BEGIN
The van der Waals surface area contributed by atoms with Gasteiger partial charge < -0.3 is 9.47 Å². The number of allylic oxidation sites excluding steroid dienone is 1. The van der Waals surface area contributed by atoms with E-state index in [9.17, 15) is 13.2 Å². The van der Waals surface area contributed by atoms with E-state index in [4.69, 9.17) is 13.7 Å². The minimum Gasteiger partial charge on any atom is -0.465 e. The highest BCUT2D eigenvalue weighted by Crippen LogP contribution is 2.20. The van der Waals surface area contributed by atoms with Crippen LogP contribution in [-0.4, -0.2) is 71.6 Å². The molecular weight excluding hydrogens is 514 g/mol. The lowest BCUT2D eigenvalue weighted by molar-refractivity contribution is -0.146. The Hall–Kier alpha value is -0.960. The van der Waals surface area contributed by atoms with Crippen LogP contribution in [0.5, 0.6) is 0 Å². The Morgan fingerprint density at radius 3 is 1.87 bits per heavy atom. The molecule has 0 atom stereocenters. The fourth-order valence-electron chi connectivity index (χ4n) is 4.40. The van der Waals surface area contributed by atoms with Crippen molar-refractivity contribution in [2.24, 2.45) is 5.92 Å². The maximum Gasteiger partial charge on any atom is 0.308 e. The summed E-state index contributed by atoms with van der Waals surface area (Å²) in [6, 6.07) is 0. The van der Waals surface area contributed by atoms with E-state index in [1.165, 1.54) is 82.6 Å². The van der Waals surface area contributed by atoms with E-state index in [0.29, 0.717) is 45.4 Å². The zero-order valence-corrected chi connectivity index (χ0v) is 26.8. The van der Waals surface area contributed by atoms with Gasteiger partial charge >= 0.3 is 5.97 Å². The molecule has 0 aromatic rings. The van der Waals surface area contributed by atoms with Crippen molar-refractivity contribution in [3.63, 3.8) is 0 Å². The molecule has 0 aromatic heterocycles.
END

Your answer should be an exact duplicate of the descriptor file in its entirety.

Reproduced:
The van der Waals surface area contributed by atoms with Gasteiger partial charge < -0.3 is 9.47 Å². The number of allylic oxidation sites excluding steroid dienone is 1. The van der Waals surface area contributed by atoms with E-state index in [9.17, 15) is 13.2 Å². The van der Waals surface area contributed by atoms with E-state index in [4.69, 9.17) is 13.7 Å². The minimum Gasteiger partial charge on any atom is -0.465 e. The highest BCUT2D eigenvalue weighted by Crippen LogP contribution is 2.20. The van der Waals surface area contributed by atoms with Crippen LogP contribution in [-0.4, -0.2) is 71.6 Å². The molecular weight excluding hydrogens is 514 g/mol. The lowest BCUT2D eigenvalue weighted by molar-refractivity contribution is -0.146. The Hall–Kier alpha value is -0.960. The van der Waals surface area contributed by atoms with Crippen LogP contribution in [0.5, 0.6) is 0 Å². The Morgan fingerprint density at radius 3 is 1.87 bits per heavy atom. The molecule has 0 atom stereocenters. The fourth-order valence-electron chi connectivity index (χ4n) is 4.40. The van der Waals surface area contributed by atoms with Crippen molar-refractivity contribution in [2.24, 2.45) is 5.92 Å². The maximum Gasteiger partial charge on any atom is 0.308 e. The summed E-state index contributed by atoms with van der Waals surface area (Å²) in [6, 6.07) is 0. The van der Waals surface area contributed by atoms with E-state index in [1.165, 1.54) is 82.6 Å². The van der Waals surface area contributed by atoms with E-state index in [0.29, 0.717) is 45.4 Å². The zero-order valence-corrected chi connectivity index (χ0v) is 26.8. The van der Waals surface area contributed by atoms with Gasteiger partial charge >= 0.3 is 5.97 Å². The molecule has 0 aromatic rings. The van der Waals surface area contributed by atoms with Crippen molar-refractivity contribution in [3.63, 3.8) is 0 Å². The molecule has 0 aromatic heterocycles.